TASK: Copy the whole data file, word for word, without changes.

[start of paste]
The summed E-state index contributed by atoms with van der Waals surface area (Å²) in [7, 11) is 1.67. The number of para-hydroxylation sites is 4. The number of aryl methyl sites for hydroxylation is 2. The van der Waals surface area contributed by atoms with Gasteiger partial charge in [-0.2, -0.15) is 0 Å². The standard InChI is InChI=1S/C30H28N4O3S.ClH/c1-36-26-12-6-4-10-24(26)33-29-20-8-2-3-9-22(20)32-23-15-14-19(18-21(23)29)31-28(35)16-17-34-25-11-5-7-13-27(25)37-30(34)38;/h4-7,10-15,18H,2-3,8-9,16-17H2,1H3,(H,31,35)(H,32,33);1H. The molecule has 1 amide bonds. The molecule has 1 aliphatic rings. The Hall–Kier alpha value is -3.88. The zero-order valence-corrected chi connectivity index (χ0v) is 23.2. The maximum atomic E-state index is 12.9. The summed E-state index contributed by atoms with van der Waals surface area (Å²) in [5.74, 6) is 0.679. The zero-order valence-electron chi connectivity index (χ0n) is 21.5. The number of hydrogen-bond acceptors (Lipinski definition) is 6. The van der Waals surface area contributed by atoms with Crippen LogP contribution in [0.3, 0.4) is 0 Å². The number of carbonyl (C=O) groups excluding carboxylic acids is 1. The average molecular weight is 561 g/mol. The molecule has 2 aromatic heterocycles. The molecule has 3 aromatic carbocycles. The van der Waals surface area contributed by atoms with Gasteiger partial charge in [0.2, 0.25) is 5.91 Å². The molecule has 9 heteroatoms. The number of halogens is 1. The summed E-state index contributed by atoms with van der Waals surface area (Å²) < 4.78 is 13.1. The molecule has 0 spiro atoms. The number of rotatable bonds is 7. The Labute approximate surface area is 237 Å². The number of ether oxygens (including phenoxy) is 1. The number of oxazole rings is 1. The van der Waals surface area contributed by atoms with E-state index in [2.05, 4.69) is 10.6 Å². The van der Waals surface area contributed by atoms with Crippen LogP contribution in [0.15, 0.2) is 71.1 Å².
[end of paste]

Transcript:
The summed E-state index contributed by atoms with van der Waals surface area (Å²) in [7, 11) is 1.67. The number of para-hydroxylation sites is 4. The number of aryl methyl sites for hydroxylation is 2. The van der Waals surface area contributed by atoms with Gasteiger partial charge in [-0.2, -0.15) is 0 Å². The standard InChI is InChI=1S/C30H28N4O3S.ClH/c1-36-26-12-6-4-10-24(26)33-29-20-8-2-3-9-22(20)32-23-15-14-19(18-21(23)29)31-28(35)16-17-34-25-11-5-7-13-27(25)37-30(34)38;/h4-7,10-15,18H,2-3,8-9,16-17H2,1H3,(H,31,35)(H,32,33);1H. The molecule has 1 amide bonds. The molecule has 1 aliphatic rings. The Hall–Kier alpha value is -3.88. The zero-order valence-corrected chi connectivity index (χ0v) is 23.2. The maximum atomic E-state index is 12.9. The summed E-state index contributed by atoms with van der Waals surface area (Å²) in [5.74, 6) is 0.679. The zero-order valence-electron chi connectivity index (χ0n) is 21.5. The number of hydrogen-bond acceptors (Lipinski definition) is 6. The van der Waals surface area contributed by atoms with Crippen LogP contribution in [0.3, 0.4) is 0 Å². The number of carbonyl (C=O) groups excluding carboxylic acids is 1. The average molecular weight is 561 g/mol. The molecule has 2 aromatic heterocycles. The molecule has 3 aromatic carbocycles. The van der Waals surface area contributed by atoms with Gasteiger partial charge in [0.2, 0.25) is 5.91 Å². The molecule has 9 heteroatoms. The number of halogens is 1. The summed E-state index contributed by atoms with van der Waals surface area (Å²) < 4.78 is 13.1. The molecule has 0 spiro atoms. The number of rotatable bonds is 7. The Labute approximate surface area is 237 Å². The number of ether oxygens (including phenoxy) is 1. The number of oxazole rings is 1. The van der Waals surface area contributed by atoms with E-state index in [2.05, 4.69) is 10.6 Å². The van der Waals surface area contributed by atoms with Crippen LogP contribution in [0.15, 0.2) is 71.1 Å².